Clara has written two novels: Shame on You and The Boat published by Penguin and Head of Zeus respectively. Both are fictional accounts of her real life – the former about a girl who grew up in a cult and the latter about adventures as a teenager in the Mediterranean Sea. Born and raised in north London, she has also lived in Cornwall, Turkey and Spain. Clara trained as an actress and is most well known for playing DS Stanton in The Bill. Presently she is working on a story for film and television about her great, great, great aunt – a philanthropist who became the richest woman in the empire at the age of 23. Sadly for Clara, she gave all her money away.

As a Story Terrace writer, Clara interviews customers and turns their life stories into books. Get to know her better: you can read an autobiographical story of her own below. Get in touch today to work with her!

Bright Ideas and Happy Days

Tetta was my neighbour; she was twelve days younger than me and my best friend in the world. It was the summer holidays. We were happy. We were feral. We were nine years old and the best entrepreneurs in north London. We had only one objective: to buy as many sweets as possible.

Tet and I had several little businesses going, aside from a little light shoplifting. Outside her mum’s house was a massive bay leaf tree. We’d climb up it, pick the big leaves and sell bunches of twenty for five pence a pop. Or some days we’d pilfer things from around the house and set up stall on the bridge at the end of Gloucester Road. We’d stopped doing that when Tet’s mum went ballistic on discovering we’d sold her silver knocking ball thing and her gold wedged boots. (We never mentioned the pretty, sparkly ring).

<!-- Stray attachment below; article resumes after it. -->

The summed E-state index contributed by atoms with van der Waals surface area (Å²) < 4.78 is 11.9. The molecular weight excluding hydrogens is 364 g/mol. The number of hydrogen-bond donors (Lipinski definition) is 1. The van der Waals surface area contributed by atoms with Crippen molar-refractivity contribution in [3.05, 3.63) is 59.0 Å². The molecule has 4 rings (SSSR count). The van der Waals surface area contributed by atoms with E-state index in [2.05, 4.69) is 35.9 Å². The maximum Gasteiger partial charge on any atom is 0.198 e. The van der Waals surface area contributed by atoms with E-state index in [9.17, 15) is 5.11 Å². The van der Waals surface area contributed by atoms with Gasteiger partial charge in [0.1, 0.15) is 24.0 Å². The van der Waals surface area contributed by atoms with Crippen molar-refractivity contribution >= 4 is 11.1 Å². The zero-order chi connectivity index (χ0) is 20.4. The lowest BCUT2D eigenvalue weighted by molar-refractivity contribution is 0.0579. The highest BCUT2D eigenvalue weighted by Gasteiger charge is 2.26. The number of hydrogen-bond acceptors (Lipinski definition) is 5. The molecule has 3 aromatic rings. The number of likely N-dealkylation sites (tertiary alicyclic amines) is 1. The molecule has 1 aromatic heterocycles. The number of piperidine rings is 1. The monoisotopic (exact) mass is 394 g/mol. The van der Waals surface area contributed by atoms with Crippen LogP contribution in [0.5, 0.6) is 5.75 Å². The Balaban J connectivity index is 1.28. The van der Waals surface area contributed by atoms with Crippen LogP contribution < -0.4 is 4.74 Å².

In the afternoons, after working up a sweat skateboarding, we’d pop into the Holiday Inn at Swiss Cottage. ‘Daddy’s in Room 42,’ we’d say breezily if anyone asked. But they rarely did. So we’d go in and avail ourselves of the facilities. They had a fancy shoe-shiner on the first floor and an okay pool, and lovely little soap sachets on the cleaner’s trolley. We’d nick the tiny bottles of whisky and vodka and we’d sell them to the old tramp in the skateboard park.

One particular day we were walking back from the Prince of Wales swimming pool, stuffing our faces with Fruit Salads, Love Hearts and Curly Wurleys, having just begged a little money by fashioning a baby from our swimming things, when Tetta informed me about a new theory she had: everything in the universe bounces. ‘Absolutely everything,’ she said emphatically.

I wasn’t quite so sure about it. Elephants, for example – I didn’t think they bounced. ‘Oh, yes they do,’ she said and promptly picked up a brick from a builder’s load we were passing, climbed up the railings of the nearest house and chucked the brick as hard as she could on to the pavement. I watched mesmerised as it broke into a hundred pieces, smashing the basement window of the house. As we sprinted away she turned to me, ‘Did you see?’ she beamed. ‘It bounced!’ Ah, bright ideas and happy days…



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